Figure 3. Fruit firmness (panels A,B) and weight loss (panels C,D) in control (uncoated) ‘Harmony’ plumcot fruits and coated fruits with coating applied either 0 days after cold storage (After 0 d CS) or 7 days after cold storage (After 7 d CS), respectively, at 0, 3, 6, 9, and 12 days of room temperature storage (DAS). Bars represent error of the means, when larger than the dimension of the symbol. ns, *, and *** indicate nonsignificant and significant differences between control and coating treatments at p < 0.05 and p < 0.001, respectively.

TSS, the components of soluble sugars and organic acids in the fruit juice, was generally higher in the control fruits at later storage periods after 0 d CS ( Figure 4 A) and after 7 d CS ( Figure 4 B) than in coated fruits. Low oxygen concentrations in coated fruits delayed starch degradation into TSS and inhibited Krebs cycle activity related to titratable acidity [17][18] which was observed as higher acidity in coated fruits at 3 DAS and 6 DAS after 0 d CS ( Figure 4 C) but were not confirmed in after 7 d CS samples ( Figure 4 D). TSS: acidity ratio increased in the control fruits at 3, 6, and 12 DAS in after 0 d CS samples ( Figure 4 E) and at 9 DAS in after 7 d CS ( Figure 4 F) with higher values more likely to decrease shelf-life of the different plum cultivars on the previously published research [12][15][33].

Figure 4. Total soluble solids (TSS; panels A,B), acidity (panels C,D), and TSS/acidity ratio (panels E,F) in control (uncoated) ‘Harmony’ plumcot fruits and in coated fruits with coating applied either 0 days after cold storage (After 0 d CS) or 7 days after cold storage (After 7 d CS), respectively, at 0, 3, 6, 9, and 12 days of room temperature storage (DAS). Bars represent error of the means, when larger than the dimension of the symbol. ns, *, **, and *** indicate nonsignificant and significant differences between control and coating treatments at p < 0.05, p < 0.01, and p < 0.001, respectively.

4. Conclusions

Immediately following harvest, plumcot fruits are susceptible to spoiling quickly during storage and distribution, significantly affecting fruit distribution to distant markets, and which is exacerbated by the lack of cold storage facilities in many developing countries [22][25][35]. Our research showed that a mixture of sucrose monoesters and volatile compounds could extend fruit shelf-life up to 9 days after 0 d CS by limiting the oxygen absorbed by the climacteric fruits compared with the control group, and could be easily used as a post-harvest treatment in plumcot fruits and other prunus fruit species during hot and humid weather. However, further research is needed to investigate the potential post-harvest effects of the coating application at different concentrations, and to acquire more detailed information on why delayed application did little to influence the post-harvest performance of fruits affected by cold stress and internal ethylene biosynthesis.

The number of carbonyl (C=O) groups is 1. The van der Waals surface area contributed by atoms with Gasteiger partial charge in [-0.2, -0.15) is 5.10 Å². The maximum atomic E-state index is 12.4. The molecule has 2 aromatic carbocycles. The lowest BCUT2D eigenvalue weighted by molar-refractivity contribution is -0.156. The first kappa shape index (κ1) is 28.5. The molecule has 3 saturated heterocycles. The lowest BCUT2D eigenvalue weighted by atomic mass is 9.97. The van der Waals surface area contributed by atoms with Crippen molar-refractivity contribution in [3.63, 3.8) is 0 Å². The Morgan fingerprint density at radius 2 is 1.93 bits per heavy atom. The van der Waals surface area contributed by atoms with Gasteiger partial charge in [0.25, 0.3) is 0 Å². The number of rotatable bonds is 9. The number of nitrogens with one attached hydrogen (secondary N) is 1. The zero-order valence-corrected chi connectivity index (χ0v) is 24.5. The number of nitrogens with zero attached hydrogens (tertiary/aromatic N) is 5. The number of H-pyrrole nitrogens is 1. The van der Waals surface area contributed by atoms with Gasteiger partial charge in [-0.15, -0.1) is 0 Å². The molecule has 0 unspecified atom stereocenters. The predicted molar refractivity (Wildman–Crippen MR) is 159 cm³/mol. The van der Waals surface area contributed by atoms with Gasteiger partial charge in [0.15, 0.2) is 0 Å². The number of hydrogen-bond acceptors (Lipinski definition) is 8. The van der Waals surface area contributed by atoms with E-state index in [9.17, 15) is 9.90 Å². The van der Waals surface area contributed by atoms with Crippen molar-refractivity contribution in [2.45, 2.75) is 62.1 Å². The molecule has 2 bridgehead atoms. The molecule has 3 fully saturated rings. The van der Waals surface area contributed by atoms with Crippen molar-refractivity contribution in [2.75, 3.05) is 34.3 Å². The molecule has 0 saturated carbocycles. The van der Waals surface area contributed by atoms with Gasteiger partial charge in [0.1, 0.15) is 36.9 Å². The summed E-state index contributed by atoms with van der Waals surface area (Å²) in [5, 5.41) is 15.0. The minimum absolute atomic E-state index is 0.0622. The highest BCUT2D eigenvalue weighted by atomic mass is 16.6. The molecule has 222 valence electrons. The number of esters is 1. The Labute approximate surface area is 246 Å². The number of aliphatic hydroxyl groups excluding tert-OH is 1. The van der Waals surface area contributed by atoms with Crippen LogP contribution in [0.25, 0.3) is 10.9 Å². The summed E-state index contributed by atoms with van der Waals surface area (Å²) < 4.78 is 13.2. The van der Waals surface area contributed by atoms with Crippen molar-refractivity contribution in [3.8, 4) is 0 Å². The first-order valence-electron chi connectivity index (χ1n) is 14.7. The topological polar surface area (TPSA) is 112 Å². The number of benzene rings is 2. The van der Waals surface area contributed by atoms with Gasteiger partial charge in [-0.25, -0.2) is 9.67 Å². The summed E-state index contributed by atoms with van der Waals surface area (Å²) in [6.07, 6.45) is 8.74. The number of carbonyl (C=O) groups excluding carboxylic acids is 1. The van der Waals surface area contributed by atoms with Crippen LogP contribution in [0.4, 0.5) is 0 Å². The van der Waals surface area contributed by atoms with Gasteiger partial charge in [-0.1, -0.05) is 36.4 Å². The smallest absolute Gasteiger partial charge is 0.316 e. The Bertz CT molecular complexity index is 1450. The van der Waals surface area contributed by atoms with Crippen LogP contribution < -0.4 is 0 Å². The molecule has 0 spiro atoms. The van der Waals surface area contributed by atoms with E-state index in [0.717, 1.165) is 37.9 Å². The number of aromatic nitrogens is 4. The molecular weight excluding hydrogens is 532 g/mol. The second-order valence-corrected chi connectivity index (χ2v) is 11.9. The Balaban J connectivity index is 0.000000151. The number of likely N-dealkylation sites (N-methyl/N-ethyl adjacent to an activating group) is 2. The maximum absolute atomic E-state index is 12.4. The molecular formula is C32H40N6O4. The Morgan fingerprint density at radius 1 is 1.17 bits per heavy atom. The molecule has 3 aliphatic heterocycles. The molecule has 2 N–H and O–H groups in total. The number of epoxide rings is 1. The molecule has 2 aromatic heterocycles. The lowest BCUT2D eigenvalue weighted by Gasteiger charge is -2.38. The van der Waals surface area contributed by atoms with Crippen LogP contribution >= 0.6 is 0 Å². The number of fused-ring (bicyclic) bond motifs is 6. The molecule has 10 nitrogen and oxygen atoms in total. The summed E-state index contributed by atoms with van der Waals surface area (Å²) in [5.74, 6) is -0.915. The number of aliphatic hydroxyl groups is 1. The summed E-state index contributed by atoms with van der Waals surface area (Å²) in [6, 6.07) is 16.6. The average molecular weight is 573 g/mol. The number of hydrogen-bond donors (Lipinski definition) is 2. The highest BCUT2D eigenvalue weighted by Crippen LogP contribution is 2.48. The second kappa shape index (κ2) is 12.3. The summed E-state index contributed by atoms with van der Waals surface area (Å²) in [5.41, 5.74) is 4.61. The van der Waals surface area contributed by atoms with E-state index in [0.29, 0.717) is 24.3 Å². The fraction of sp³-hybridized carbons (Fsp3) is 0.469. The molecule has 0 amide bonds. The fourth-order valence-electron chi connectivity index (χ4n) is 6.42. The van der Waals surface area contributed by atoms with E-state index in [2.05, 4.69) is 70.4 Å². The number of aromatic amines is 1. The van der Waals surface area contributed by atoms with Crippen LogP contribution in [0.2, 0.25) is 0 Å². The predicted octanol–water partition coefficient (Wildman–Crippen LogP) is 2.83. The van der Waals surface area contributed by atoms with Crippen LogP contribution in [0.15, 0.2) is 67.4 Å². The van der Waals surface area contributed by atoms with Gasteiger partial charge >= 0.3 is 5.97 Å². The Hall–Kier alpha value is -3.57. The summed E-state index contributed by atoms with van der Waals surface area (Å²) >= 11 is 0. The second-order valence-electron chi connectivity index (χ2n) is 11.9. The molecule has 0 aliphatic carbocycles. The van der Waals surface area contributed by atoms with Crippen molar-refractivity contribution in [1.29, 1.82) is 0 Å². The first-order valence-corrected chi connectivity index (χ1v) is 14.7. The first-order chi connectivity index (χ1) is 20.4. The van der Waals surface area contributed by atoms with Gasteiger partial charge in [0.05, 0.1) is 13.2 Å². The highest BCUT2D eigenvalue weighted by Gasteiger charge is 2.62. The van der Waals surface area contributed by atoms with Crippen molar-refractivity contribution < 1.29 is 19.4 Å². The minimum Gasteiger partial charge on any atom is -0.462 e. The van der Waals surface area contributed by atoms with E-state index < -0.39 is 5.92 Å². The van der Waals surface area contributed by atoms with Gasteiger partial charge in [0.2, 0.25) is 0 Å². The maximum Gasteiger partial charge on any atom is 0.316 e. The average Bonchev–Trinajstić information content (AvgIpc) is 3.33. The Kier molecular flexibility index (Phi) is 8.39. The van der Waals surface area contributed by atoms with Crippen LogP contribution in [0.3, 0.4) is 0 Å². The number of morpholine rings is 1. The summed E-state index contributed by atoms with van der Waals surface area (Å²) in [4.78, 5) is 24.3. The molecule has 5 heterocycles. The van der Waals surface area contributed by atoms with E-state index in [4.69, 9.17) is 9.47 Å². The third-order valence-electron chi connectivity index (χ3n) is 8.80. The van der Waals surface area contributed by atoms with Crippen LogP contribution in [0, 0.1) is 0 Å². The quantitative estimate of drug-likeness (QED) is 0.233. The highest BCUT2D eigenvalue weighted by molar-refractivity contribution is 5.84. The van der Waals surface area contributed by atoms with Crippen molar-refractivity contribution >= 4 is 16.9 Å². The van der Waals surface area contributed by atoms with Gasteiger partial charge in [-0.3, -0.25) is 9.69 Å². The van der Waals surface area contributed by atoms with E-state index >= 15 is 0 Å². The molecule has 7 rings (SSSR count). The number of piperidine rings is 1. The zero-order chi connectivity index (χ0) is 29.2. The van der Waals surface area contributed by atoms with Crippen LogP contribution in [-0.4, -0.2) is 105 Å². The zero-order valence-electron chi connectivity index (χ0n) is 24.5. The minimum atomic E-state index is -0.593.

References

  1. Jun, J.H.; Kwon, J.H.; Chung, K.H. ‘Harmony’ plumcot. J. Am. Pomol. Soc. 2011, 65, 47–51.
  2. Kwon, J.H.; Nam, E.Y.; Jun, J.H.; Chung, K.H.; Yun, S.K.; Kim, S.J.; Do, Y.S. Asian plum diversity based on phenotypic traits in republic of Korea. Korean J. Plant Res. 2018, 31, 254–267.
  3. Kwon, J.H.; Choi, H.J.; Nam, E.Y.; Yun, S.K.; Kim, S.J.; Lee, J.S. Postharvest characteristics of plumcot cultivars bred in Republic of Korea. Acta Hortic. 2020, 1290, 191–195.
  4. Ledbetter, C.A.; Peterson, S.J.; Burgos, L. Variability of horticultural characteristics among plumcot progenies. J. Genet. Breed. 1994, 48, 117–124.
  5. Nam, E.Y.; Jun, J.H.; Chung, K.H.; Kwon, J.H.; Yun, S.K.; Yun, I.K.; Cho, K.H. ‘Tiffany’ red-fleshed plumcot. HortScience 2016, 51, 1304–1307.
  6. Okie, W.R. Spring Satin plumcot. J. Am. Pomol. Soc. 2005, 59, 119–124.
  7. Gómez, E.; Ledbetter, C.A. Development of volatile compounds during fruit maturation: Characterization of apricot and plum × apricot hybrids. J. Sci. Food Agric. 1997, 74, 541–546.
  8. Lim, B.S.; Yun, S.K.; Nam, E.Y.; Chun, J.P.; Cho, M.A.; Chung, D.S. Effects of storage temperature and 1-MCP treatment on postharvest quality in plumcot hybrid cv. Harmony. Hortic. Sci. Technol. 2013, 31, 203–210.
  9. Martínez-Romero, D.; Bailén, G.; Serrano, M.; Guillén, F.; Valverde, J.M.; Zapata, P.; Castillo, S.; Valero, D. Tools to maintain postharvest fruit and vegetable quality through the inhibition of ethylene action: A Review. Crit. Rev. Food Sci. Nutr. 2007, 47, 543–560.
  10. Bai, E. Physicochemical changes in ‘Santa Rosa’ plum fruit treated with melatonin during cold storage. J. Food Meas. Charact. 2019, 13, 1713–1720.
  11. Eum, H.L.; Hwang, D.K.; Linke, M.; Lee, S.K.; Zude, M. Influence of edible coating on quality of plum (Prunus salicina Lindl. cv. ‘Sapphire’). Eur. Food Res. Technol. 2009, 229, 427–434.